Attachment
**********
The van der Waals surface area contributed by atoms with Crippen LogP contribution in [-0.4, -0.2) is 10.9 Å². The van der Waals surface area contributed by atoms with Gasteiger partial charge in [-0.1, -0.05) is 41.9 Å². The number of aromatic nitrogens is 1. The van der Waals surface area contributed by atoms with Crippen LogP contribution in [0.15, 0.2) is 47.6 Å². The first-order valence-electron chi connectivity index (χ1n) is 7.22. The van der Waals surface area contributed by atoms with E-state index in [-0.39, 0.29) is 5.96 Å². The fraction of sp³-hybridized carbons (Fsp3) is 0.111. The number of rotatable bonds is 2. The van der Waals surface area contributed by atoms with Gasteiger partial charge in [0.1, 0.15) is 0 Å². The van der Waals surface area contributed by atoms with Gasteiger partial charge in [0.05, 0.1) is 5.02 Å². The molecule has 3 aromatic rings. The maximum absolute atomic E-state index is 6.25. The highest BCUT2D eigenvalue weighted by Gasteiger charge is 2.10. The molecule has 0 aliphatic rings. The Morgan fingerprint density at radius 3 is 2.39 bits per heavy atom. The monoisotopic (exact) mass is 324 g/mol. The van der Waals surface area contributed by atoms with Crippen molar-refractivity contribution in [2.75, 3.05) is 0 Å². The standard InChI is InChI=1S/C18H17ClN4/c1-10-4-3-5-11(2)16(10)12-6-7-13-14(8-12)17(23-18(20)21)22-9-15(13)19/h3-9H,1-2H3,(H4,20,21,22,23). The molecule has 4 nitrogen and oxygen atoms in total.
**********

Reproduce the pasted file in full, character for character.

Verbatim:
The van der Waals surface area contributed by atoms with Crippen LogP contribution in [-0.4, -0.2) is 10.9 Å². The van der Waals surface area contributed by atoms with Gasteiger partial charge in [-0.1, -0.05) is 41.9 Å². The number of aromatic nitrogens is 1. The van der Waals surface area contributed by atoms with Crippen LogP contribution in [0.15, 0.2) is 47.6 Å². The first-order valence-electron chi connectivity index (χ1n) is 7.22. The van der Waals surface area contributed by atoms with E-state index in [-0.39, 0.29) is 5.96 Å². The fraction of sp³-hybridized carbons (Fsp3) is 0.111. The number of rotatable bonds is 2. The van der Waals surface area contributed by atoms with Gasteiger partial charge in [0.1, 0.15) is 0 Å². The van der Waals surface area contributed by atoms with Gasteiger partial charge in [0.05, 0.1) is 5.02 Å². The molecule has 3 aromatic rings. The maximum absolute atomic E-state index is 6.25. The highest BCUT2D eigenvalue weighted by Gasteiger charge is 2.10. The molecule has 0 aliphatic rings. The Morgan fingerprint density at radius 3 is 2.39 bits per heavy atom. The monoisotopic (exact) mass is 324 g/mol. The van der Waals surface area contributed by atoms with Crippen molar-refractivity contribution in [2.75, 3.05) is 0 Å². The standard InChI is InChI=1S/C18H17ClN4/c1-10-4-3-5-11(2)16(10)12-6-7-13-14(8-12)17(23-18(20)21)22-9-15(13)19/h3-9H,1-2H3,(H4,20,21,22,23). The molecule has 4 nitrogen and oxygen atoms in total.